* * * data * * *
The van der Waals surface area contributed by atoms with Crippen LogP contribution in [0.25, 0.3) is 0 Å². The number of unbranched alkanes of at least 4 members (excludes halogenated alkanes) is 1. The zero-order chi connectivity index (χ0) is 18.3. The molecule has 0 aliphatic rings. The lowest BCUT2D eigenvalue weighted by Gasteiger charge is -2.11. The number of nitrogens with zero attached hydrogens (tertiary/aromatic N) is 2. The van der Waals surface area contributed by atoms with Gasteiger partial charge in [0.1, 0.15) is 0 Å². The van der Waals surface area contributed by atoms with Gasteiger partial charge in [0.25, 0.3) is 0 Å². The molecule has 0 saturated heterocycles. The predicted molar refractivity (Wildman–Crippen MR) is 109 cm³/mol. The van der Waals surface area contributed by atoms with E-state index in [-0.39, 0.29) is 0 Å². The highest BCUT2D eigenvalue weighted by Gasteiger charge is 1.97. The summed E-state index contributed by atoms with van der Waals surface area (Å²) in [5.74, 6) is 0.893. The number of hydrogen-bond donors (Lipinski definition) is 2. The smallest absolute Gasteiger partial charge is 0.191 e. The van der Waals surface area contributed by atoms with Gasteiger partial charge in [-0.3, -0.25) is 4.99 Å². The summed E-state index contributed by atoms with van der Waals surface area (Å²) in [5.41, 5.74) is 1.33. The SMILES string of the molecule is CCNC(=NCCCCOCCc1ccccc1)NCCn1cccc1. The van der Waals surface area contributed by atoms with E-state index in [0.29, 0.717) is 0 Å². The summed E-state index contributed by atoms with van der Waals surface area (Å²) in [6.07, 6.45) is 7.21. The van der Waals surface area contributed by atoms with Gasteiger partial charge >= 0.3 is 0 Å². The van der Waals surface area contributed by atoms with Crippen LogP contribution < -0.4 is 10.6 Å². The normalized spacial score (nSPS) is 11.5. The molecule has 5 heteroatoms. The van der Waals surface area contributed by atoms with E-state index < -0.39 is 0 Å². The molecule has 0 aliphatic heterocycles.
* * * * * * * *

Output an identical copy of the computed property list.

The van der Waals surface area contributed by atoms with Crippen LogP contribution in [0.25, 0.3) is 0 Å². The number of unbranched alkanes of at least 4 members (excludes halogenated alkanes) is 1. The zero-order chi connectivity index (χ0) is 18.3. The molecule has 0 aliphatic rings. The lowest BCUT2D eigenvalue weighted by Gasteiger charge is -2.11. The number of nitrogens with zero attached hydrogens (tertiary/aromatic N) is 2. The van der Waals surface area contributed by atoms with Gasteiger partial charge in [0.1, 0.15) is 0 Å². The van der Waals surface area contributed by atoms with Gasteiger partial charge in [0.25, 0.3) is 0 Å². The molecule has 0 saturated heterocycles. The predicted molar refractivity (Wildman–Crippen MR) is 109 cm³/mol. The van der Waals surface area contributed by atoms with E-state index in [-0.39, 0.29) is 0 Å². The highest BCUT2D eigenvalue weighted by Gasteiger charge is 1.97. The summed E-state index contributed by atoms with van der Waals surface area (Å²) in [5.74, 6) is 0.893. The number of hydrogen-bond donors (Lipinski definition) is 2. The smallest absolute Gasteiger partial charge is 0.191 e. The van der Waals surface area contributed by atoms with Gasteiger partial charge in [-0.3, -0.25) is 4.99 Å². The summed E-state index contributed by atoms with van der Waals surface area (Å²) in [5.41, 5.74) is 1.33. The SMILES string of the molecule is CCNC(=NCCCCOCCc1ccccc1)NCCn1cccc1. The van der Waals surface area contributed by atoms with E-state index in [0.29, 0.717) is 0 Å². The summed E-state index contributed by atoms with van der Waals surface area (Å²) in [6.07, 6.45) is 7.21. The van der Waals surface area contributed by atoms with Gasteiger partial charge >= 0.3 is 0 Å². The van der Waals surface area contributed by atoms with Crippen LogP contribution < -0.4 is 10.6 Å². The normalized spacial score (nSPS) is 11.5. The molecule has 5 heteroatoms. The van der Waals surface area contributed by atoms with E-state index < -0.39 is 0 Å². The molecule has 0 aliphatic heterocycles.